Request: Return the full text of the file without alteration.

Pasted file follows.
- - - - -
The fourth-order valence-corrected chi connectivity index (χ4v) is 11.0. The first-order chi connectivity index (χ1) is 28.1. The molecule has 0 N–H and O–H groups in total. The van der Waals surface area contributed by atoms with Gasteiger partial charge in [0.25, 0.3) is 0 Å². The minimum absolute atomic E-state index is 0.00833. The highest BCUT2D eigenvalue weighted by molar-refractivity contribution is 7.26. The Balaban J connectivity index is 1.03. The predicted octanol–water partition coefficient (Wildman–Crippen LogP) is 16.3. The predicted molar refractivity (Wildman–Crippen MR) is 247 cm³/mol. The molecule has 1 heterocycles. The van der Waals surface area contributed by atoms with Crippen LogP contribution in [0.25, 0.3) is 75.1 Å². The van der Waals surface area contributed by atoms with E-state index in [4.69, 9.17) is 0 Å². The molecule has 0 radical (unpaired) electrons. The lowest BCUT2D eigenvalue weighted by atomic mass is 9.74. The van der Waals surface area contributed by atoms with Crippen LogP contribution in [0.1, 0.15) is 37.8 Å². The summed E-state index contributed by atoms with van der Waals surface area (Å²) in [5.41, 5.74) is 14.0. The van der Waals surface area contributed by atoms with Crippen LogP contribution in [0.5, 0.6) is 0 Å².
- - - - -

The fourth-order valence-corrected chi connectivity index (χ4v) is 11.0. The first-order chi connectivity index (χ1) is 28.1. The molecule has 0 N–H and O–H groups in total. The van der Waals surface area contributed by atoms with Gasteiger partial charge in [0.25, 0.3) is 0 Å². The minimum absolute atomic E-state index is 0.00833. The highest BCUT2D eigenvalue weighted by molar-refractivity contribution is 7.26. The Balaban J connectivity index is 1.03. The predicted octanol–water partition coefficient (Wildman–Crippen LogP) is 16.3. The predicted molar refractivity (Wildman–Crippen MR) is 247 cm³/mol. The molecule has 1 heterocycles. The van der Waals surface area contributed by atoms with Crippen LogP contribution in [0.25, 0.3) is 75.1 Å². The van der Waals surface area contributed by atoms with E-state index in [4.69, 9.17) is 0 Å². The molecule has 0 radical (unpaired) electrons. The lowest BCUT2D eigenvalue weighted by atomic mass is 9.74. The van der Waals surface area contributed by atoms with Crippen LogP contribution in [0.1, 0.15) is 37.8 Å². The summed E-state index contributed by atoms with van der Waals surface area (Å²) in [5.41, 5.74) is 14.0. The van der Waals surface area contributed by atoms with Crippen LogP contribution in [0.5, 0.6) is 0 Å².